Now this is a story all about how
My bearings got flipped-turned upside down
And I'd like to take a minute just sit right there
And tell you how I used to mix and burn my gas and my air.
In RVA suburbs born and raised
On the dragstrip is where I spent most of my days
Chillin out, maxin, relaxing all cool,
'n all shooting some BS outside with my tools
When a couple of guys who were up to no good
Started running races in my neighborhood
I heard one little knock and my rods got scared
And said "You put it in the garage until you figure out where..."
I Begged and pleaded that it not be that way,
But it didn't want to start and run another day.
I kissed it goodbye, because the motor punched its ticket
I got out my camera, said "I might as well kick it."
Crankwalk yo this is bad
Drinking metal shavings from an oil pan.
Is this what the rumor of crankwalk is like?
Hmm this won't be alright
But wait I heard knocking, grinding and all that
Is this the type of failure that should happen to this cool cat?
I don't think so, I'll see when I get there
I hope they're prepared for this video I share.
Well I pulled all the bolts and when I came out
There were chunks in my fluids in the pan and they drained out
I aint all depressed cause I seen this before.
I got my books and my wrench and we'll do it once more.
I sprang into action like lightning disassembled
I whistled while I worked and my hands never trembled
If anything you could say that this bling is rare,
and when I saw what broke I stained my underwear.
I turned off the air compressor 'bout 7 or 8
And I yelled to crankcase "Yo holmes, smell ya later"
I looked at my internals they were finally there
To sit on my workbench and stink up the air.
Audio track by RojoDelChocolate.
Here's the 48,000 mile-old 7-bolt I blew up summer 2011 after over 150 drag passes, a half dozen Dyno sessions, 4 transmissions, 3 clutches and 10 years of hard all-weather use.
7-Bolt Shortblock Failure - Full Diagnosis
If you are your own mechanic, there is no more important character trait
worthy of development than the ability to own your mistakes. That's where
the line is drawn between good mechanics and bad mechanics. It's not the
failures but how they deal with them that measures their ability.
In short, it's not easy to admit you did something wrong or were negligent.
But if you don't own it and talk about it, it doesn't get fixed, and
nothing positive can come from it. It was my quest to overcome my clutch
issue that lead to the creation of a video. That video is the textbook
perfect guide for how to correctly install a DSM transmission.
Crankwalk as described is caused by a casting defect. This was not a
defect. This was preventable. A lot of people would find something like
this and not tell anyone out of embarrassment. I'm not ashamed. It's my
fault. I got good use out of this engine and it was tough enough to make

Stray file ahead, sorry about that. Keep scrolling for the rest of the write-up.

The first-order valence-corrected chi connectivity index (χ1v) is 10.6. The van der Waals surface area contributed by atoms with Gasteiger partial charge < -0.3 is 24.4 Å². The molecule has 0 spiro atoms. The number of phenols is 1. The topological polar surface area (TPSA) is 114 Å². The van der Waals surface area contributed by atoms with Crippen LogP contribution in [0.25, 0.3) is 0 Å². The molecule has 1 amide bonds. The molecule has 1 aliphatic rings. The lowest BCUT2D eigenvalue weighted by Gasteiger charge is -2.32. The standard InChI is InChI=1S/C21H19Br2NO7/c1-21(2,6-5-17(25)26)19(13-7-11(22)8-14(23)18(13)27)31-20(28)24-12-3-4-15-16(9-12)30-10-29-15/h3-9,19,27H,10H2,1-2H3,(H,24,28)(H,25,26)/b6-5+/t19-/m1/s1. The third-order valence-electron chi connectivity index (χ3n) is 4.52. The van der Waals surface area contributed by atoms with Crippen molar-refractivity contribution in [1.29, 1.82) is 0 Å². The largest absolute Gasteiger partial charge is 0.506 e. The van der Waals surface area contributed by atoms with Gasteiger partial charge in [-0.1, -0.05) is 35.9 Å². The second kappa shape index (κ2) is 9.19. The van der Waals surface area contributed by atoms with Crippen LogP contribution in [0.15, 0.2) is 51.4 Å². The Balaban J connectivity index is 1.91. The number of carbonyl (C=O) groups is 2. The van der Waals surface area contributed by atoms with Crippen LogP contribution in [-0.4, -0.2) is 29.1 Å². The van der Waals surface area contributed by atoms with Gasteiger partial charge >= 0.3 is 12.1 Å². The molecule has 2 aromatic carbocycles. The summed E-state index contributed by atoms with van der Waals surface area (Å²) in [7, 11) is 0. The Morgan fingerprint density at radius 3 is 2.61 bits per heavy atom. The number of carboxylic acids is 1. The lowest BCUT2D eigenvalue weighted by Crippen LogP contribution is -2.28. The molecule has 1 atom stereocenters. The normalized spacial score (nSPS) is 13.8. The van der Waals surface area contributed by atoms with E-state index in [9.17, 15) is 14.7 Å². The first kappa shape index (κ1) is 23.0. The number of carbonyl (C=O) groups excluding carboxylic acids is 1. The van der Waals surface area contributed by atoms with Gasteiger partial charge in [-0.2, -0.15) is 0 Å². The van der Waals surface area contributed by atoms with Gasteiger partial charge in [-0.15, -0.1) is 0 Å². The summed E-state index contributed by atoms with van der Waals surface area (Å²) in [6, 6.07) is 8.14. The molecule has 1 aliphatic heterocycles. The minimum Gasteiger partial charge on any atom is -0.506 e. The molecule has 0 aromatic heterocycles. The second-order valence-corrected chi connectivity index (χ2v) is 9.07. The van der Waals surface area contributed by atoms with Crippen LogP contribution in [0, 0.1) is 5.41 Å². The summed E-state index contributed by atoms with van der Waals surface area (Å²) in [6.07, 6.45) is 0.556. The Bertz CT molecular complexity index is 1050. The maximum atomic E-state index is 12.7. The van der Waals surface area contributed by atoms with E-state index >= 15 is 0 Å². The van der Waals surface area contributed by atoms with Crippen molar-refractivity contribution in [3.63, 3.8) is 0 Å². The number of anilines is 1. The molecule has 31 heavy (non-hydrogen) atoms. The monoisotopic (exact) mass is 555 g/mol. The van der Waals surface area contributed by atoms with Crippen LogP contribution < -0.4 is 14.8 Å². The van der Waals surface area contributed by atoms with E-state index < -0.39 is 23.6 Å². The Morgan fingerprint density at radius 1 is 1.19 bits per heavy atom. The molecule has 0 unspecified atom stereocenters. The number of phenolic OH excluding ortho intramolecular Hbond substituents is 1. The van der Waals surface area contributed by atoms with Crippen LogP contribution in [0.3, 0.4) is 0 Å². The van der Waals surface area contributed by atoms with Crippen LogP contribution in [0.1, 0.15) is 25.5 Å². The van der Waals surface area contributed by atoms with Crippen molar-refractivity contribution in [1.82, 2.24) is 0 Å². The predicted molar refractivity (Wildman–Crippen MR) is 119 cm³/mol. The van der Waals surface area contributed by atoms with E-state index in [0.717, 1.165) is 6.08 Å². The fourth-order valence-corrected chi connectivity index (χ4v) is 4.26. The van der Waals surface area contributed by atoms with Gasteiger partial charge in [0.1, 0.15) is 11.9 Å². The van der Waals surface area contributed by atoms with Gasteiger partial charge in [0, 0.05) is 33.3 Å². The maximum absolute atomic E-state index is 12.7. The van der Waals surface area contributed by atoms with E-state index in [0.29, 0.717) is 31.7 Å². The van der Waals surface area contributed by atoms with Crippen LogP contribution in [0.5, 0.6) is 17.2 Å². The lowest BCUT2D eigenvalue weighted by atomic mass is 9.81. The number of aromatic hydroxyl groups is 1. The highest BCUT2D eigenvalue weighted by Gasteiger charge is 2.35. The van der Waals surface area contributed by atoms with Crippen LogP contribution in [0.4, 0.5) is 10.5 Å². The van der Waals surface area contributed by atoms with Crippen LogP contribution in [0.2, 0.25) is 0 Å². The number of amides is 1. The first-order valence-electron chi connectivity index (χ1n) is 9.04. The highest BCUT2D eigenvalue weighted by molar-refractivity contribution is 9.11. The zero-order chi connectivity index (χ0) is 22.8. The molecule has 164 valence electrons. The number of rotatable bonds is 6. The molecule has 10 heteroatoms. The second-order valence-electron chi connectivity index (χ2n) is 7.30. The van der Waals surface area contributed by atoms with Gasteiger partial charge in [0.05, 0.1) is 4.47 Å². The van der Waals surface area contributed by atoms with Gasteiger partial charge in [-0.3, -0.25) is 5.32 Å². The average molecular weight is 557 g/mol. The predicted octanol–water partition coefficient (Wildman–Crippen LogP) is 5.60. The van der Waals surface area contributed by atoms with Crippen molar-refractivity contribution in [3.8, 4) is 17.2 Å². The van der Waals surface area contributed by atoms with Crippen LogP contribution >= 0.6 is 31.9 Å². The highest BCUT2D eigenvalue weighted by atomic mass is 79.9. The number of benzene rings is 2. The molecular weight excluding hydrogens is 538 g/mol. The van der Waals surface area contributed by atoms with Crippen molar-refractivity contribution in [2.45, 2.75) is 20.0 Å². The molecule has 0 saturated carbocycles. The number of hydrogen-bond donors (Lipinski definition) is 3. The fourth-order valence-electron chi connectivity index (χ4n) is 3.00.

it 48K miles since the last rebuild despite my abuse. I'm here to tell you
if you bought a used car that's had its clutch replaced, or if you ever pay
someone else to do it... make sure it has this bolt. It's stashed away
between the starter and the transfer case, so it's hard to see. Make sure
all of your bell housing bolts are torqued properly because fastener
problems can destroy your shortblock, clutch and transmission. If your car
fails because of a mis-aligned transmission, you have no reason to blame
It wasn't until I bought my next AWD car that I discovered there was a
smaller bolt on the other side of the block. I destroyed 3 transmissions
in the GSX first. With the damage already done to my crankshaft, I then
lost a shortblock. It's an ounce of prevention that's worth metric tons on
your bank account.
Grade 10 M8x60 bell housing bolt = MD706012. It gets 22-25'lbs of torque.
Owning my mistake permits me to learn from it through con$equence$, and
never repeat it. What good would it have done anyone else for me to learn
this lesson and not share it? That's why I'm providing this video to all
of you. Sharing it can perhaps help someone else avoid this costly
mistake. This is the final chapter for my 7-bolt, and this book is going
back on the shelf.
Here are some valuable resources if you're trying to read bearing damage:
And of course, now that I've covered the complete oil system, transmission
and driveshaft series of videos, you now have all the tools necessary to
ensure your 4g63 lasts a very long time. Whether the casting defect
exists?... or it's all caused by a bolt, or the harmonics, or whatever...
Sure, crankwalk exists and it's horrible. But with the small amount of
movement required for your crankshaft before it contacts the block isn't
far enough to make your clutch drop to the floor when you turn. You'd be
hearing woodpeckers and jackhammers on the crank long before that clutch
pedal would fall to the floor. Some people are going to hate on me for
saying that. That's fine. I believe all of the people who experienced the
clutch pedal issues had fastener problems on their bell housing.
DSMs get a bad reputation for this but we can change that. Crankwalk is
never the cause of your engine failure. Crankwalk is always a symptom of
the real problem. It's your disease that makes you deny it's your fault.
You've got the 'itis. DSM-itis.
Whenever you dig deeper, you'll discover what applied all of those thrust